Daniels still shakes up state status quo
When he left Indiana’s governor’s office after eight tumultuous years of dramatic change, there was some speculation that Mitch Daniels might settle into a more sedate routine. It seemed to be confirmed when he accepted the position as president of Purdue University.
During his tenure as governor, the former business executive and one-time White House budget director led the state through several changes — streamlining the Bureau of Motor Vehicles, leasing the Indiana Toll Road to a private company, putting caps on property taxes and others. The changes were all the more remarkable because they had been talked about but never acted upon for decades.
Becoming the president of a major university in Indiana, however, is markedly different than being the governor of a state. Change does not come easily on college campuses. Until now.
Earlier this month, Daniels shook up the academic world in general and the Purdue establishment in particular when he announced a two-year freeze on student tuition. If there are inevitable things in this world other than death and taxes, tuition increases rank right at the top. At Purdue, tuition has increased every year since 1976.
Daniels’ action was dramatic and given in typical fashion. He announced the decision before the Indiana General Assembly had approved a budget that would give college administrators a clue as to what they would receive.
Said the Purdue president in his rookie year, “It doesn’t matter what the General Assembly does. It is the right thing to do, and we are going to do it.”
Unless Purdue and the other academic institutions in Indiana get a sudden windfall from the General Assembly, that phrase, “we are going to do it,” would indicate that the ball is in the court of the Purdue family. In order to afford the freeze, it would appear that the university is going to have to make some difficult budget decisions internally — a challenging process given the institutional reluctance to give up any advances made in the past.
Daniels has put the matter in stark terms. For the next two years, there will be no reliance on tuition increases to cover mounting costs. As far as a great many parents are concerned, that is a decision that is long overdue.
— The Tribune, Seymour
Fewer dollars for higher ed is troubling
A well-known trend in higher education funding is having more of an impact on students who attend Indiana’s state universities than at those in other states.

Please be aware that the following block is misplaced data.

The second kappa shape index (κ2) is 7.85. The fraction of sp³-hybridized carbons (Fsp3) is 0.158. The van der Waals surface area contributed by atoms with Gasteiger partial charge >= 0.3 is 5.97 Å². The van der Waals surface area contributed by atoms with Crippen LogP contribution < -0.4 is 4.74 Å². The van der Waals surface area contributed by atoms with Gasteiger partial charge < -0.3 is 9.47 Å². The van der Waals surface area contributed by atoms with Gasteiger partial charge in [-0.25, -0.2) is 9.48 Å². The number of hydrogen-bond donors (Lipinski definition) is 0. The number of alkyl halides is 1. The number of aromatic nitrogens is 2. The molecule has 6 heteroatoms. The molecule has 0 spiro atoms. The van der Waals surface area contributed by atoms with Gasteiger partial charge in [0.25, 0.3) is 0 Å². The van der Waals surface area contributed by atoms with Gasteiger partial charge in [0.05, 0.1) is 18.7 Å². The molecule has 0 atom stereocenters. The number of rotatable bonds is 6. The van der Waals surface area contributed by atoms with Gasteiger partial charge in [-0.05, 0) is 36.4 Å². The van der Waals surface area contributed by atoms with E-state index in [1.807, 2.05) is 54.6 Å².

The trend is toward a lowering of state support. A study called the State Higher Education Finance report issued by the State Higher Education Executive Officers revealed that state support across the country is at a 25-year low. Tuition for students has risen sharply as a result.
The uniquely bad news for Hoosiers is that state support is about $1,000 lower than the national average, while tuition accounted for about $1,800 more for Indiana’s state institutions.
The raw numbers are instructive.
In 2012, state dollars per full-time student amounted to $4,869, according to the study. In 1987, the amount was $7,887. Last year, net tuition revenue for each full-time student in Indiana was $7,019 compared to $3,915 in 1987.
The total of those two categories of funding has stayed about the same, but in 1987, 59 percent of the sum of those two numbers came from the state. In 2012, that number has dropped to 41 percent.
That illustrates the bind in which Indiana University and other state universities find themselves.
State dollars per individual student are simply not keeping pace. Still, lawmakers and other state officials moan about the expense of higher education and discourage universities from raising tuition.
That formula would not work in even a basic math course.
The study showed this indeed is a national issue. But it also showed the disparity between lower state support and rising tuition is worse in Indiana than many places.
While there are no quick fixes, admitting our problem is worse than other states’ is a place to begin.
— The Herald-Times, Bloomington
Daniels still shakes up state status quo
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